NPD Reports 37% Decline in the Murder Rate, on Track for Record Low for the Year


Newark’s murder rate on track to beat all-time low

The NPD may be on pace to cut the murder rate nearly in half by the end of 2008. With the market “going to crap commodities prices going through the roof, and the potential (well, okay, rumor) of mayhem in the Middle East, this news is a sight for sore eyes.

Newark’s murder rate has dropped so much this year that the city has a shot at breaking an all-time low.

There were 30 murders in the first half of 2008, compared to 48 during that time last year, according to police. If things go a little better in the second half of the year, the city could beat the modern-day low, set in 1997, of 58 murders.

“It’s been a very good year,” Police Director Garry McCarthy said.

Shootings are down too, by nearly 20 percent. But underlying that decrease is a spike in property crime, particularly burglaries, that has driven the city’s overall crime rate up for the year.

McCarthy says he expects the property crime trend to reverse in the last six months of 2008, leading to an overall drop in crime.

According to the Department’s own crime statistics (PDF, June 15), overall crime is up by 10% — and up in nearly every category other than murder.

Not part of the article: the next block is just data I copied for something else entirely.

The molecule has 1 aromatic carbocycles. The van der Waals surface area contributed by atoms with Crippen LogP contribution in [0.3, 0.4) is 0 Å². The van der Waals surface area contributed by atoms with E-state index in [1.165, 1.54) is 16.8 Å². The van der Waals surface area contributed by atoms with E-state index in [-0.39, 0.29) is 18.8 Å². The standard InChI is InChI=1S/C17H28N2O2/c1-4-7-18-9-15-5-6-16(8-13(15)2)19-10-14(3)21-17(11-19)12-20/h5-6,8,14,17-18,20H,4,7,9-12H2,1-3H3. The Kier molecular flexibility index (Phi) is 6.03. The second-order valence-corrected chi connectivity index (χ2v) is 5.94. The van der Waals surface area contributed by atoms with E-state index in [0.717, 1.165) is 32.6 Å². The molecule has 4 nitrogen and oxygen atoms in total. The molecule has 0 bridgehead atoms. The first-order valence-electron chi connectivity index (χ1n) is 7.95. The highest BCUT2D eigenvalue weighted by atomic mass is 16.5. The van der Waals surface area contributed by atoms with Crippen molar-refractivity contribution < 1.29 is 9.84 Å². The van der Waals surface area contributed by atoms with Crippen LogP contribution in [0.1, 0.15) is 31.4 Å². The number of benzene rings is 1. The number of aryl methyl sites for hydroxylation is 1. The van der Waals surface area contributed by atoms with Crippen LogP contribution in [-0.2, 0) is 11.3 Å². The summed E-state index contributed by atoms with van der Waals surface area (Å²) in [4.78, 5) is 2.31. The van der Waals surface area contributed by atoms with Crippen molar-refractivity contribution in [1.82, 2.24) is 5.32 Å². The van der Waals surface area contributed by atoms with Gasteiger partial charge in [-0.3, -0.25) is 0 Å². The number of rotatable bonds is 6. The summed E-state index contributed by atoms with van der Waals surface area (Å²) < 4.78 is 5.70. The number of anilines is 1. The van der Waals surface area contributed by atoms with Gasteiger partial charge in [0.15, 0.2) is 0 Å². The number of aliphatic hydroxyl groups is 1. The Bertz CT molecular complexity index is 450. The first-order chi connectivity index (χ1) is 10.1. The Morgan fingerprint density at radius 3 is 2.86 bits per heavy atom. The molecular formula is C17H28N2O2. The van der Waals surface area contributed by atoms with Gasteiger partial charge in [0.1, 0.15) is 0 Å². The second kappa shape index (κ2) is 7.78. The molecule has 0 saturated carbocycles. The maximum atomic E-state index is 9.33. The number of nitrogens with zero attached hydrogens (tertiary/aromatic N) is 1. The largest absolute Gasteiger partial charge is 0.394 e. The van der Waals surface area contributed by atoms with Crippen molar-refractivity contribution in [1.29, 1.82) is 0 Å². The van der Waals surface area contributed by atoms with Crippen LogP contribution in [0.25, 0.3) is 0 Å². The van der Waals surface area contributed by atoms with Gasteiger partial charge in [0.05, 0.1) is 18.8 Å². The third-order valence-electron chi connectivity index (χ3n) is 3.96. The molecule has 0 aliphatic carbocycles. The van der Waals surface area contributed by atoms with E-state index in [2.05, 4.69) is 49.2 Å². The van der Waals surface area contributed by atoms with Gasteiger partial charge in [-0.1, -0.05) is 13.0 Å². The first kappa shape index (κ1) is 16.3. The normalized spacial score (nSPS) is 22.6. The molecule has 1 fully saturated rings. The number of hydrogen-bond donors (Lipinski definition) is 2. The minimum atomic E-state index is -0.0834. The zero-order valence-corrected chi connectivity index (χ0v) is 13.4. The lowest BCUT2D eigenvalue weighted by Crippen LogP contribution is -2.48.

I’ve heard a smattering of stories from friends and neighbors about robberies: one pizzeria was robbed at gunpoint in daylight after the lunch crowd in the Ironbound. Some muggings have been reported near Penn Station. A friend’s apartment was robbed for some jewelry.

These crimes need serious attention and redistribution of forces. But, in comparison to a plunging murder rate, these other things don’t seem quite as shocking as they were when I first heard about them.

Incidentally, we know why Booker was as cool as a cucumber when he lost those local elections so miserably. When you deliver solid, outstanding results like this, who needs to bow to the political machine?

Author: Ken Walker

Husband, Father, Newarker, PCA Elder, Business Analyst. In a glass case of emotion since 1978.

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